Spokane Journal of Business

What’s happening with: LED tech maker Rohinni

Company aims to begin mass production soon, be profitable in 2024

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-—Mike McLean
Rohinni Inc. CEO Ryan Cameron holds a lightsabre that employs the company’s LED technology. A studio prop company contracts with the Liberty Lake company for the technology for the device.

Liberty Lake-based micro and mini LED lighting technology developer Rohinni Inc. plans to release a new production machine next month to a partner in China, BOE Technology Group Co., which has signed a letter of intent to buy hundreds of the machines for use in manufacturing advanced electronic display panels.

Rohinni, which developed LEDs several years ago that are as thin as paper and have the ability to produce more light using less energy than conventional LEDs, has since developed automated placement technology that’s morphing it into a robotics company for installing the tiny LEDs and other micro components.

BOE will use the manufacturing technology to place LEDs in display panels through a joint venture with Rohinni called BOE Pixy and will be the first to use Rohinni’s new r/series placement machine.

“We’ll be releasing this to the market and delivering one to our lead customer, and the intention is to start mass production of this in the first half of 2023,” says Ryan Cameron, company CEO.

BOE supplies display panels for global customers, including Apple and Samsung.

Rohinni also has partnerships with global companies that use its lighting technology in keyboards, logo applications, and automotive accents.

The company even has an Obi Wan lightsabre in the display area of its lobby.

“We’ve done some work with a studio prop company, and they like our ability to manufacture unique lighting products, and so every now and then they’ll reach out to us,” Cameron says.

Rohinni’s new r/series placement machine is housed in a black box about the size of a minivan, but weighing in at 15,000 pounds, it’s more than three times as heavy. “Which is why it’s staying in China,” Cameron says.

The device can place 100 components as small as a grain of sand per second, which Cameron says makes it a third faster than any competitor. That means fewer machines will be required to make a given number of components, resulting in lower costs.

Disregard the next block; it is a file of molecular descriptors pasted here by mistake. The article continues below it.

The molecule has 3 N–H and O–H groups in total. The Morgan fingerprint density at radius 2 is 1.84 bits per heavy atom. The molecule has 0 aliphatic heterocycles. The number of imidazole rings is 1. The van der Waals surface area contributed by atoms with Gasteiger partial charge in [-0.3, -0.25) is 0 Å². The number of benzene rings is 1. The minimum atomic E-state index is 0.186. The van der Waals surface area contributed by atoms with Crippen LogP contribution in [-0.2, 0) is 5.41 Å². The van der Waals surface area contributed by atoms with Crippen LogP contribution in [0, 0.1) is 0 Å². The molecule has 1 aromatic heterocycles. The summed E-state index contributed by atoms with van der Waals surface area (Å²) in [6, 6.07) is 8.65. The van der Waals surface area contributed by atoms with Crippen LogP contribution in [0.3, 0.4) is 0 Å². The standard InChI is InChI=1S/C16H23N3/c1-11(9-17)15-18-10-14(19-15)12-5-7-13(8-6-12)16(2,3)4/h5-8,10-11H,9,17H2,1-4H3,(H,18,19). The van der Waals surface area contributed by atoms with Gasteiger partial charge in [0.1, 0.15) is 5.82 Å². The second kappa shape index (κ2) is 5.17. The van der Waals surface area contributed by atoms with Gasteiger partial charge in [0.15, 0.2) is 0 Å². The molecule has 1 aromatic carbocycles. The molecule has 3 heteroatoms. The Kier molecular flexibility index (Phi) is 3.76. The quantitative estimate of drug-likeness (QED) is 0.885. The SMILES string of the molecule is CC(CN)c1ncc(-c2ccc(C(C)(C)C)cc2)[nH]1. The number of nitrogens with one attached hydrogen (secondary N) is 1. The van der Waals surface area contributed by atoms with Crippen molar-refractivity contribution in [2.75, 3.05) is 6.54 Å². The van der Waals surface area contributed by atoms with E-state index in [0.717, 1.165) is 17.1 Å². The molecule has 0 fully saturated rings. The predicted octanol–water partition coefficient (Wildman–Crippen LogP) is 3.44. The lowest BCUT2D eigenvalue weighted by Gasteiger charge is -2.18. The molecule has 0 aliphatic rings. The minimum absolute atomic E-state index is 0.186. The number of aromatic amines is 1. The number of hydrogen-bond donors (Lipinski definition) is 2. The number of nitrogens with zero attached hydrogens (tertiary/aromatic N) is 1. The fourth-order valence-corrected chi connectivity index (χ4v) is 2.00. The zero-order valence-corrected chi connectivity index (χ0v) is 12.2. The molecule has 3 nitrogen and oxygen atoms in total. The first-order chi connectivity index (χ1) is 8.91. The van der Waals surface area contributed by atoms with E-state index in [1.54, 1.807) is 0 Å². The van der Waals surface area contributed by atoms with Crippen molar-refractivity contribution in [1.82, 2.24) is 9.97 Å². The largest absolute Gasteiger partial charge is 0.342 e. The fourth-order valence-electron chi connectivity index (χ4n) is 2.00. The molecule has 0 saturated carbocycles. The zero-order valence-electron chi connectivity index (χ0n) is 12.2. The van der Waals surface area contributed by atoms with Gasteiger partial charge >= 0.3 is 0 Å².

The initial cost of the new machine is over $500,000.

Cameron anticipates the rollout of the new r/series placement machines will advance the 9-year-old company beyond the startup phase.

“We have a path to profitability by the end of 2024,” he says.

The Journal last reported on Rohinni in July of 2021, when the company hired Cameron, a semiconductor industry veteran, as its CEO, replacing Mathew Gerber. Earlier this year, the company moved to a 28,000-square-foot building at 23221 E. Knox, in Liberty Lake, from smaller quarters in a retail building in the Riverstone development in Coeur d’Alene.

With the move, the company nearly tripled its lab space.

Rohinni currently has 24 employees. here with three positions open. The company also has four positions open in China.

While Rohinni’s hardware and proprietary software is engineered here, the placement machines will be manufactured overseas.

“This is really a research-and-development and technology center,” Cameron says. “We chose to outsource our manufacturing to suppliers that had experience. We add value through our technology and intellectual property.”

Rohinni has what Cameron describes as over 160 patent assets. “They’re everything from disclosure and just starting the process to fully granted over multiple geographies,” he says.

The company protects its intellectual property in part by segmenting its supply chain so that no single manufacturer makes all the critical components.

“We have a key supplier in Germany, and one in China,” Cameron says. “We have a subsidiary company that we created in China called Lumos Semiconductor, and that is where all of these critical pieces come together and are safely integrated.”

Although Rohinni has been focused on placing tiny LEDs in a variety of products, the company also is exploring how it can use its technology in the semiconductor market in the U.S.

“Our technology doesn’t care if we’re placing an LED or placing a semiconductor component,” he says.

Mike McLean
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Deputy Editor Mike McLean has worked his entire journalism career in the Inland Northwest. Mike, who also lives to reel in fish and crank up music, has worked for the Journal since 2006.

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